Installation tips for revolving doors

June 12, 2019

by Kevin Blaine

All images courtesy Boon Edam[1]
All images courtesy Boon Edam

Revolving doors are now becoming more integrated with a building’s emergency and security systems than ever before, and this means installers at the very least have to know more about how these systems tie into the door.

Revolving doors are a suitable solution for commercial buildings due to their appealing aesthetic appearance at the entry and their ability to minimize the influx of unconditioned outdoor air and unwanted noise and debris.

These doors are beneficial in all types of climates, even warmer areas. They keep conditioned indoor air within a building no matter how many people enter or exit the facility. In fact, the more pedestrian traffic there is, the greater the benefit compared to swinging and sliding doors.

In 2006, a team of graduate students at the Massachusetts Institute of Technology (MIT) published a study entitled, “Modifying Habits Towards Sustainability: A Study of Revolving Doors Usage on the MIT Campus.” The students focused their research on one particular building on campus with revolving and swing doors. By calculating the energy lost through the swing doors versus the revolving type, they concluded the latter was eight times more energy-efficient than the former because a large hole is created in the building envelope when the swinging door opens compared to the slight leak of air from a revolving one. The more a swinging door is used by pedestrians, the longer the hole stays open, resulting in energy loss.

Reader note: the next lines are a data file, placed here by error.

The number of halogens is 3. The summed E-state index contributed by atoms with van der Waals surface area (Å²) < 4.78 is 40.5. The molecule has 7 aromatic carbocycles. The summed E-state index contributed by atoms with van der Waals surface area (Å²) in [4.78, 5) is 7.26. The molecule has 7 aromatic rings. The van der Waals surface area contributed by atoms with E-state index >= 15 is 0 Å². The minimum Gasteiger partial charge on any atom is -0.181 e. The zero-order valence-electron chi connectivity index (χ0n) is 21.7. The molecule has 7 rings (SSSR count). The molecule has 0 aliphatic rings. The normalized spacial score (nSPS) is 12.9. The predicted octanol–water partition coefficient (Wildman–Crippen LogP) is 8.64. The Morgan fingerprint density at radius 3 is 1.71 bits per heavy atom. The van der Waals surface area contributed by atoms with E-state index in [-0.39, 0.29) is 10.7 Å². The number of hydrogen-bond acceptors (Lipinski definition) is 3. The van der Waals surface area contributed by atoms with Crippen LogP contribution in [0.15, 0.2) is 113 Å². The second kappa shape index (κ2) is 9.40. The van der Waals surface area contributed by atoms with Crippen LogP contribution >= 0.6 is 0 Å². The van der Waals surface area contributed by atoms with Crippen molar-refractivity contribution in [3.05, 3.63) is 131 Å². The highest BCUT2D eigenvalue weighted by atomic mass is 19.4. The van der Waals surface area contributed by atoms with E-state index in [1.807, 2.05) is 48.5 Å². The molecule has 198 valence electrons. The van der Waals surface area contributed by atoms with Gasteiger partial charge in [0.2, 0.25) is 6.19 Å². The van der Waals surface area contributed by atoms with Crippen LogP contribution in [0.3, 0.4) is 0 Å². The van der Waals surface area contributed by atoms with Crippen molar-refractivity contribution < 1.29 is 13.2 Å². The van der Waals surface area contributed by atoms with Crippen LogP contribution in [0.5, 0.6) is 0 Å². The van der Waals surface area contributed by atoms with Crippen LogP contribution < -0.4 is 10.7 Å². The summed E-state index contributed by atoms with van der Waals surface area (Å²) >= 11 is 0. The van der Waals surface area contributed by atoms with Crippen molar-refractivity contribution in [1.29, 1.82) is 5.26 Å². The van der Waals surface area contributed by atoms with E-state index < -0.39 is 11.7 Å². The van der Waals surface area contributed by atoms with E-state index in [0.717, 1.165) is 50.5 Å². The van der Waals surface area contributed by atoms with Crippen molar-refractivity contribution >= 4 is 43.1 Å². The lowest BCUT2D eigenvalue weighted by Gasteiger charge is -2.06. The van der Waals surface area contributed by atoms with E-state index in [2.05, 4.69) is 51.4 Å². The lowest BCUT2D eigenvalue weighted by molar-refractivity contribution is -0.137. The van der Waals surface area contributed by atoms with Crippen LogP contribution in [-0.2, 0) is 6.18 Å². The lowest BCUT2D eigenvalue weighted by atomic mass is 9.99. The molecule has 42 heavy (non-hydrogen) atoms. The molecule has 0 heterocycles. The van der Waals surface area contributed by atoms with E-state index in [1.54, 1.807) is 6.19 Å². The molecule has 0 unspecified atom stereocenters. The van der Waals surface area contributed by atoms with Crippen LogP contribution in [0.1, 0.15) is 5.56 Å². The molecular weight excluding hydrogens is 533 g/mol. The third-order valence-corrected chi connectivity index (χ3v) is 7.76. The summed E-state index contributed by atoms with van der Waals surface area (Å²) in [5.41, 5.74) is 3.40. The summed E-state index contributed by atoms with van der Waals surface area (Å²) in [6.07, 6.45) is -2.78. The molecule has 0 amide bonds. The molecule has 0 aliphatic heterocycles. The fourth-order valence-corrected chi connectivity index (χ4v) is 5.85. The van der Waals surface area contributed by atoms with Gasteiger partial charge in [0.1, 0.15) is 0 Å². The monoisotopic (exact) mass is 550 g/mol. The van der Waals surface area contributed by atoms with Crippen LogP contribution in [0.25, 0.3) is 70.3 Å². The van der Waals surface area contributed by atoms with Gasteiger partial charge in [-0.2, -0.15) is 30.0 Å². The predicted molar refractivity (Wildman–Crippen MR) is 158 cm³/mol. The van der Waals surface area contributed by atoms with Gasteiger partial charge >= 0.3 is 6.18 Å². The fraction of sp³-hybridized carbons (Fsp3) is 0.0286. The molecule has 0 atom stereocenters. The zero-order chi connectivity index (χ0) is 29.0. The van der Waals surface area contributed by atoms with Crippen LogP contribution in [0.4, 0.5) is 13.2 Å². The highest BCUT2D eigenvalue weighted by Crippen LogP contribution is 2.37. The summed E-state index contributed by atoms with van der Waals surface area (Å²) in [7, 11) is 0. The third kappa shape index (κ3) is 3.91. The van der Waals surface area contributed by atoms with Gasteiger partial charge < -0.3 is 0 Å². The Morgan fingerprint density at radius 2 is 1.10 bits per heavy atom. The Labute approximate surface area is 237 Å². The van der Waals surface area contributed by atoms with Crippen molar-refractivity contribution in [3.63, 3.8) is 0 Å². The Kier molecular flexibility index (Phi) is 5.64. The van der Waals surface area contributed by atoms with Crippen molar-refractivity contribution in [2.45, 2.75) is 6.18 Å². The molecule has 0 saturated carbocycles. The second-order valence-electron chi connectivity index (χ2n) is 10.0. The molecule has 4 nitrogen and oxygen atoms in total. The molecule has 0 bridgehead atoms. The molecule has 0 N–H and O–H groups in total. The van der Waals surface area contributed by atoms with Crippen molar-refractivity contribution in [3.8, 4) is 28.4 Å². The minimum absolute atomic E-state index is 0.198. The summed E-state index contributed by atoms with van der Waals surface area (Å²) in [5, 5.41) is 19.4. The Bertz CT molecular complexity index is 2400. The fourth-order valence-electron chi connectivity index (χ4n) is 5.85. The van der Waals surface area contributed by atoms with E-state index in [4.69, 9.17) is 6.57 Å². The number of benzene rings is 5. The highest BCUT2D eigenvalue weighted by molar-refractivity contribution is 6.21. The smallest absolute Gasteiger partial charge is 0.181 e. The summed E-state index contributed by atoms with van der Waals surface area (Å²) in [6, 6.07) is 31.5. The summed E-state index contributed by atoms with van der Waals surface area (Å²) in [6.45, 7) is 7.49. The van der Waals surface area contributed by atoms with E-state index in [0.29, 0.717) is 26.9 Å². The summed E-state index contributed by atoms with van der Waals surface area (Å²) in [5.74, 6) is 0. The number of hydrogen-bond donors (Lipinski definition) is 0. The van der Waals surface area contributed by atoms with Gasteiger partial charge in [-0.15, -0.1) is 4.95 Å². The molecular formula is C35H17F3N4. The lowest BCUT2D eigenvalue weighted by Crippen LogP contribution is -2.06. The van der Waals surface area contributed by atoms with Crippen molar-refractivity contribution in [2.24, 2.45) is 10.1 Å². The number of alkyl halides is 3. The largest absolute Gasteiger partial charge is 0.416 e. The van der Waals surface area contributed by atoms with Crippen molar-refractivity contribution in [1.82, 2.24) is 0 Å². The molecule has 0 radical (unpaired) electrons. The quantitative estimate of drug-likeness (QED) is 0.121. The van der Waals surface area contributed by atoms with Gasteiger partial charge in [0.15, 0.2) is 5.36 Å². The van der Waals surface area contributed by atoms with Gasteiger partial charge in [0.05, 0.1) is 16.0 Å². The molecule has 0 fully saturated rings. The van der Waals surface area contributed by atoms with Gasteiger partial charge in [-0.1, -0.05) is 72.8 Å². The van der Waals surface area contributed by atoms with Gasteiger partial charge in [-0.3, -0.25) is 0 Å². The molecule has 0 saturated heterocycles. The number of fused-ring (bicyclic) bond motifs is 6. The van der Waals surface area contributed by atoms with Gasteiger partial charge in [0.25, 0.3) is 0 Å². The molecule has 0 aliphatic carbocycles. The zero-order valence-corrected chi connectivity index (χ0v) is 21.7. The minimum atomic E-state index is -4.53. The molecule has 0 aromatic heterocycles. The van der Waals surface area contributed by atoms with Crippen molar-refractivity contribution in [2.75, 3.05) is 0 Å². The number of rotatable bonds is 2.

One can maximize the use of premium indoor space, reduce loads on the HVAC system, save energy, and reduce operational costs by employing revolving doors.

The most important decision to make is which type of revolving door to use on a specific project. There is more variety than ever before, such as all-glass and metal-framed construction, and a choice of manual or automatic operation. Unlike yesteryear options, today’s manual revolving doors use electricity to provide power assistance, rotation control, positioning, and automatic security locking or integration with access control systems. There are also automatic security revolving doors to prevent tailgating and piggybacking into secure areas.